Oliver: Do you often feel like this?
Lloyd: Like what? Tired?
Oliver: Down in the dumps
Lloyd: Quite often
Oliver: How long for?
Lloyd: Since I was about your age, I suppose
Oliver: How does it feel?
Lloyd: Like being underwater
Oliver: Is that why you became a marine biologist?
Lloyd: Maybe, yeah
Oliver: Have you always liked fish?
Lloyd: I suppose so. I just sort of drifted into it, really. No pun intended
Oliver: And does Mum mind?
Lloyd: I think she’d rather I earnt more money
Oliver: No, you being underwater
Lloyd: Oh, yeah, no. I’m sure she rather I wasn’t. It’s not very pleasant
Oliver: The ocean is six miles deep, isn’t?
We may think that he bares a deep depression for the emphasis the film gives to the fact that he knows ‘how deep the ocean is.’ In this scene, we can see both Oliver and his dad sitting and having dinner on the table, while a big fishpond is above them. They are underwater.
Throughout the movie there are moments that resemble some of these, like being a submarine or underwater, the relation between this and the role of the individual is explained when Oliver reads an article in the encyclopedia:
Tonight, I stumbled across an Encyclopaedia entry on ultrasound. Ultrasound is a sound vibration too high frequency to be audible. It was first developed to locate submerged objects: submarines, depth charges, Atlantis and such. Some animals, like bats, dolphins and dogs can hear within the ultrasonic frequency. But no human can. No-one can truly know what anyone thinks or feels. What’s inside Mum? What’s inside Dad? What’s inside Jordana? We’re all traveling under radar, undetected, and no-one can do a thing about it.
Then, just as the submarine submerges and emerges, the human as an individual can go through those phases, and it is part of our paths of self-discovery to decide if we remain underwater or emerge into a better situation. Like I mentioned before, there is a big fishpond in the kitchen of Oliver’s house, at times, the three sit down to eat and seem to be below water. Evidently Lloyd is underwater since he mentions it however, Oliver also goes through that phase. Whilst struggling with his family’s situation, his relationship with Jordana deteriorates and he doesn’t support her when she needs it the most. Afterwards, Jordana gets another boyfriend and Oliver sees them together. Later he is depicted in his room, laying on his bed, when suddenly everything starts to submerge in water. Oliver’s depression for his relationship is recognisable.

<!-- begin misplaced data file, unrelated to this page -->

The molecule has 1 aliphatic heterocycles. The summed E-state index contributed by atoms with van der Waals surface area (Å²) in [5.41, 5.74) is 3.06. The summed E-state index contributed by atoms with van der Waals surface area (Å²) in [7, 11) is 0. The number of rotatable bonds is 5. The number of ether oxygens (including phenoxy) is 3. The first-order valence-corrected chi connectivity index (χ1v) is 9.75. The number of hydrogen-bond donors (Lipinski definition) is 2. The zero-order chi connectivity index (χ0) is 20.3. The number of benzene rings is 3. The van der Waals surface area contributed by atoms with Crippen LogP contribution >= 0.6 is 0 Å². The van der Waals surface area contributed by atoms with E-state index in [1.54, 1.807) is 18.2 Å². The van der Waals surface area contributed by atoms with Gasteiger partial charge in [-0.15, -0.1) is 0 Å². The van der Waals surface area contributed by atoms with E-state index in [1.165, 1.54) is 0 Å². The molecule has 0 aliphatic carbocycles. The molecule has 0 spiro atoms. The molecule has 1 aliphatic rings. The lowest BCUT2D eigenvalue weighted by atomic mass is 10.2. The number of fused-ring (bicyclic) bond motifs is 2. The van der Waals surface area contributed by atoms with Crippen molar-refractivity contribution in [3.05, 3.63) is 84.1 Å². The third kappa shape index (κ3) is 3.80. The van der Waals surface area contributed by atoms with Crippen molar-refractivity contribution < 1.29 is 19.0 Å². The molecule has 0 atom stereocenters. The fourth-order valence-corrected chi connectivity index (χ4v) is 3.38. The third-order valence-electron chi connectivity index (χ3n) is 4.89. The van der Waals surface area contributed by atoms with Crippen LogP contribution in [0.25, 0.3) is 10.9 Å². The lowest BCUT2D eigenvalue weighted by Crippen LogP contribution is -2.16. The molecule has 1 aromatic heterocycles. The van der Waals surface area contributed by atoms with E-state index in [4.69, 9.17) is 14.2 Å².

As there is a time to be underwater, there is also a time to float again in the surface, and both Lloyd and Oliver are able to do it. Going through difficult times also teach us part of who we are, what is important to us and how to recover and keep our journey, perhaps even working on those things we love. For Lloyd things get better with Jill when she confesses that she got drunk and gave a ‘handjob’ to Graham, the neighbour, they decide to work things out and do not touch that subject again. When they talk about it with Oliver, both parents seem much recovered in comparison with their last condition. Oliver asks his dad if he is not upset about it and Lloyd replies ‘worse things have happened at sea’, later Oliver enters their room while they are in ‘ a romantic moment’, they have emerged. Oliver keeps looking for ways to fix things with Jordana, he knows this will matter when he be older, so it is very important to him to get things better. At the end of the film Oliver sees Jordana on the beach and runs toward her, he claims to have made a mistake and shows his interest to be with her when she walks a few steps into the sea and he follows her. They both stand in front of the horizon, looking above the sea.
This romantic comedy shows individuals as submarines, neither what we are is detectable in other’s radar nor we can detect what is within people around us. The adventure of discovering who we are and what we want also involve having relationships with other people, because it is in them that we can mirror our situations, and learn from them. Whilst opening to other people, it is possible to learn how to receive and acknowledge what they have to offer us and become aware of what is important to us. Oliver goes through different stages of self discovery with his relationship with Jordana and with his parents’ situation. He learned to push his limits into the way of progress, to identify what things he wanted to give importance to and to fight for the people he loved. The ability that we have of submerging into problems but also emerging from them gives to our lives a positive outlook of what it is to know ourselves and others. In my point of view, the story of this 15 year old boy does not show any more difficulties that what a normal teenage has to go through in adolescence, and yet it shows how deep and important matter it is to know ourselves and to be open to live life the way we want it, reminding us at the same time that the journey continues through our adult life. For me it is a hopeful message for the life well lived.